Fine tuning your camera #photography
In previous posts, I have mainly covered different apertures, ISO setting and shutter speeds but if you want great shots you have to dig deeper into your camera menus. I have a Nikon D3200 which is a popular and relatively inexpensive DSLR and so I have been looking at more advanced settings for fine tuning the camera.
On the rear of the D3200, there is an [i] button that gives you information but it also allows you do all the basic settings when you’re shooting. There is also a thumb wheel for setting the aperture or shutter speed. The MENU button gives you lots of settings you don’t need to change so often but before you start a shoot you can look at those settings and change them depending on the conditions. The icon for the shooting menu looks like a camera and you should first look at Active D-Lighting. This is useful when the sun is really bright and you have those really dark shadows and a big contrast between light and dark. Turn on Active D-Lighting to get more detail in your shot. Auto distortion control is self-explanatory but you can experiment with that. It helps prevent distortion on the edge of the frame.
Set Picture Control
Set picture control allows you to choose SD (standard), NL (neutral), VI (vivid) MC (monochrome), PT (portrait) or LS (landscape). Try choosing landscape but instead of pressing OK click the rocker switch to the right and there you can make all those fine adjustments that you see in today’s picture. You can also do fine adjustments for the other settings try it on portrait too. You might want more contrast for landscapes and less for portraits.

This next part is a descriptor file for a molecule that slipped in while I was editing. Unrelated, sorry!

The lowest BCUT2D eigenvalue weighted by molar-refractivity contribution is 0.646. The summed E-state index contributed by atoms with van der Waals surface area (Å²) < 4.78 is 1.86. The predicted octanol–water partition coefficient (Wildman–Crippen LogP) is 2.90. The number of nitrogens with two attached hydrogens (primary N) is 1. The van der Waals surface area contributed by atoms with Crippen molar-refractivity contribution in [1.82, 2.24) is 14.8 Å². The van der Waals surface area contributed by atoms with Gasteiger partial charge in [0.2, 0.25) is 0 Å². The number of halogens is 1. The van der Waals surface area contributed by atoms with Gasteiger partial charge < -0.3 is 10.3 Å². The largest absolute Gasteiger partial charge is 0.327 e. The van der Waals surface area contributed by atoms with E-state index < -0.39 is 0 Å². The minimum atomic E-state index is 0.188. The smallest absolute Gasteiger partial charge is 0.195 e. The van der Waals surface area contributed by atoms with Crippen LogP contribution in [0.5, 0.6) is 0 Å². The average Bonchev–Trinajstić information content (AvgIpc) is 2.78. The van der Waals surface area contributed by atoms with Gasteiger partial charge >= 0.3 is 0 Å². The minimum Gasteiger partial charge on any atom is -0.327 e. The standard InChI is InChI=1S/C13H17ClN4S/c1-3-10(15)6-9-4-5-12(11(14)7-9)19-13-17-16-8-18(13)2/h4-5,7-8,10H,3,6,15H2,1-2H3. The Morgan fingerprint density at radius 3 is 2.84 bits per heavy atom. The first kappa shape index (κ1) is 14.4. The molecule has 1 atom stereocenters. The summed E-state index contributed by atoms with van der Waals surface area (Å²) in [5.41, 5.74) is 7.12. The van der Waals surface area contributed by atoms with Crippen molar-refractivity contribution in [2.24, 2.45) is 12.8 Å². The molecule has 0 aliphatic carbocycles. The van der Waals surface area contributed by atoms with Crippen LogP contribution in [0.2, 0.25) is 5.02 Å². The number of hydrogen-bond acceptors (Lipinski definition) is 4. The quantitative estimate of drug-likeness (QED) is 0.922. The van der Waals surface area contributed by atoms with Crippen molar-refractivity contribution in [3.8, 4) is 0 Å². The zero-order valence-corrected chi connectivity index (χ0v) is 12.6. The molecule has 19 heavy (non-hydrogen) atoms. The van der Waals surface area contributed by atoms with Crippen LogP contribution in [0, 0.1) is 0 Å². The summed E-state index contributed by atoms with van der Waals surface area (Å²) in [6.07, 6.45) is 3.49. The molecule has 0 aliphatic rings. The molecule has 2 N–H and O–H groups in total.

Setting your white balance is a similar procedure and it allows you to change the colour balance on most settings except for fluorescent. Try clicking the rocker switch to the right on fluorescent and it gives you a menu to choose the type of fluorescent light. Unless you are really familiar with the different types you might have to guess the setting and take a shot and see if the colour looks right. I did that a few days ago and I had chosen the wrong one. I then chose the cool white (4) and that was the right setting.
The rest of the settings on that shooting menu you are probably familiar with if you’re owned the camera for some time. The other important one is the reset them all button at the top. When you fine tune your settings the camera remembers those settings until you reset them or change them. So if your fluorescent setting is for cool light (4) you need to check that next time you shoot in fluorescent light.
The D3200 is a relatively cheap camera but using these fine tuning setting it can produce quite good pictures.
If you would like to follow this blog just enter your email address at the top of the sidebar or follow me on Twitter for updates. You can also find links on my Facebook page.